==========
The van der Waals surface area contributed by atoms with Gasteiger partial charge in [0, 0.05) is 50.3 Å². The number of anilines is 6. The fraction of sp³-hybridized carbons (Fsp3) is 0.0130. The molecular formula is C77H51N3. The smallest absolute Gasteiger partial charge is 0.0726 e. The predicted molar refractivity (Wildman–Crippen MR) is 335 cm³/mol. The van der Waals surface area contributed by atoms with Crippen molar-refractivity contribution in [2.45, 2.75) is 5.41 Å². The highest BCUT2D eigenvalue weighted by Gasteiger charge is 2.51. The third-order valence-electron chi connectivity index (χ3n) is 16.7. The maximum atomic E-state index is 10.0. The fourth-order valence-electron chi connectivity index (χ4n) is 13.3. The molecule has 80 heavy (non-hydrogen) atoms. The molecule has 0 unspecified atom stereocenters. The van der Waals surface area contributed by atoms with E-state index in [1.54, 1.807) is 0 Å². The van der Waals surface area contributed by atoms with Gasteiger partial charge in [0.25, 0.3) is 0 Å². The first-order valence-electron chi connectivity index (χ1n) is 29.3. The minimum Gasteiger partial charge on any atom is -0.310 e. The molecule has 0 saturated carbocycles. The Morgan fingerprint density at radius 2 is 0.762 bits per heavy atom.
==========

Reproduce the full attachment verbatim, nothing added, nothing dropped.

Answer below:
The van der Waals surface area contributed by atoms with Gasteiger partial charge in [0, 0.05) is 50.3 Å². The number of anilines is 6. The fraction of sp³-hybridized carbons (Fsp3) is 0.0130. The molecular formula is C77H51N3. The smallest absolute Gasteiger partial charge is 0.0726 e. The predicted molar refractivity (Wildman–Crippen MR) is 335 cm³/mol. The van der Waals surface area contributed by atoms with Crippen molar-refractivity contribution in [2.45, 2.75) is 5.41 Å². The highest BCUT2D eigenvalue weighted by Gasteiger charge is 2.51. The third-order valence-electron chi connectivity index (χ3n) is 16.7. The maximum atomic E-state index is 10.0. The fourth-order valence-electron chi connectivity index (χ4n) is 13.3. The molecule has 80 heavy (non-hydrogen) atoms. The molecule has 0 unspecified atom stereocenters. The van der Waals surface area contributed by atoms with E-state index in [1.54, 1.807) is 0 Å². The van der Waals surface area contributed by atoms with Gasteiger partial charge in [0.25, 0.3) is 0 Å². The first-order valence-electron chi connectivity index (χ1n) is 29.3. The minimum Gasteiger partial charge on any atom is -0.310 e. The molecule has 0 saturated carbocycles. The Morgan fingerprint density at radius 2 is 0.762 bits per heavy atom.